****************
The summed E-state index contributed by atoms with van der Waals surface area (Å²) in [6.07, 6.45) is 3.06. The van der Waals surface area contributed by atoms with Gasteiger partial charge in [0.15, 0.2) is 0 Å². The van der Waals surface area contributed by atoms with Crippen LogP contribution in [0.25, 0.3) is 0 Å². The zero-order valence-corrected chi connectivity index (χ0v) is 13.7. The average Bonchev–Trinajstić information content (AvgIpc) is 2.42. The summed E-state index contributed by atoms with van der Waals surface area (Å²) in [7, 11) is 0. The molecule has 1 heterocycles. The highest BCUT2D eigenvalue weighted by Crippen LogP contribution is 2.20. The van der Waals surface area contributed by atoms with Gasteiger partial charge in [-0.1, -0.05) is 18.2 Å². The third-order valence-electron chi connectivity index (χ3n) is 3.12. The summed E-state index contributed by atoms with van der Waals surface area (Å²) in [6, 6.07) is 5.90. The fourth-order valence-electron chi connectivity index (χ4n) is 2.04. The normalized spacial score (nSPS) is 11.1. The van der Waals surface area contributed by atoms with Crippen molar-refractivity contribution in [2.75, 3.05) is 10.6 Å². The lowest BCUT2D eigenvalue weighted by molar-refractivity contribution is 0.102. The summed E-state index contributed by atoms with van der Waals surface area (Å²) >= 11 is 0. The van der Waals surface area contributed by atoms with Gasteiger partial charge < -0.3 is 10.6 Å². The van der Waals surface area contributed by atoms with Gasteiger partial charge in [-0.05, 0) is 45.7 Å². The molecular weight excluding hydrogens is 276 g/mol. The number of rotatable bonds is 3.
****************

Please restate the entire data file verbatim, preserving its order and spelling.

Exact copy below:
The summed E-state index contributed by atoms with van der Waals surface area (Å²) in [6.07, 6.45) is 3.06. The van der Waals surface area contributed by atoms with Gasteiger partial charge in [0.15, 0.2) is 0 Å². The van der Waals surface area contributed by atoms with Crippen LogP contribution in [0.25, 0.3) is 0 Å². The zero-order valence-corrected chi connectivity index (χ0v) is 13.7. The average Bonchev–Trinajstić information content (AvgIpc) is 2.42. The summed E-state index contributed by atoms with van der Waals surface area (Å²) in [7, 11) is 0. The molecule has 1 heterocycles. The highest BCUT2D eigenvalue weighted by Crippen LogP contribution is 2.20. The van der Waals surface area contributed by atoms with Gasteiger partial charge in [-0.1, -0.05) is 18.2 Å². The third-order valence-electron chi connectivity index (χ3n) is 3.12. The summed E-state index contributed by atoms with van der Waals surface area (Å²) in [6, 6.07) is 5.90. The fourth-order valence-electron chi connectivity index (χ4n) is 2.04. The normalized spacial score (nSPS) is 11.1. The van der Waals surface area contributed by atoms with Crippen molar-refractivity contribution in [2.75, 3.05) is 10.6 Å². The lowest BCUT2D eigenvalue weighted by molar-refractivity contribution is 0.102. The summed E-state index contributed by atoms with van der Waals surface area (Å²) >= 11 is 0. The van der Waals surface area contributed by atoms with Gasteiger partial charge < -0.3 is 10.6 Å². The van der Waals surface area contributed by atoms with Gasteiger partial charge in [-0.05, 0) is 45.7 Å². The molecular weight excluding hydrogens is 276 g/mol. The number of rotatable bonds is 3.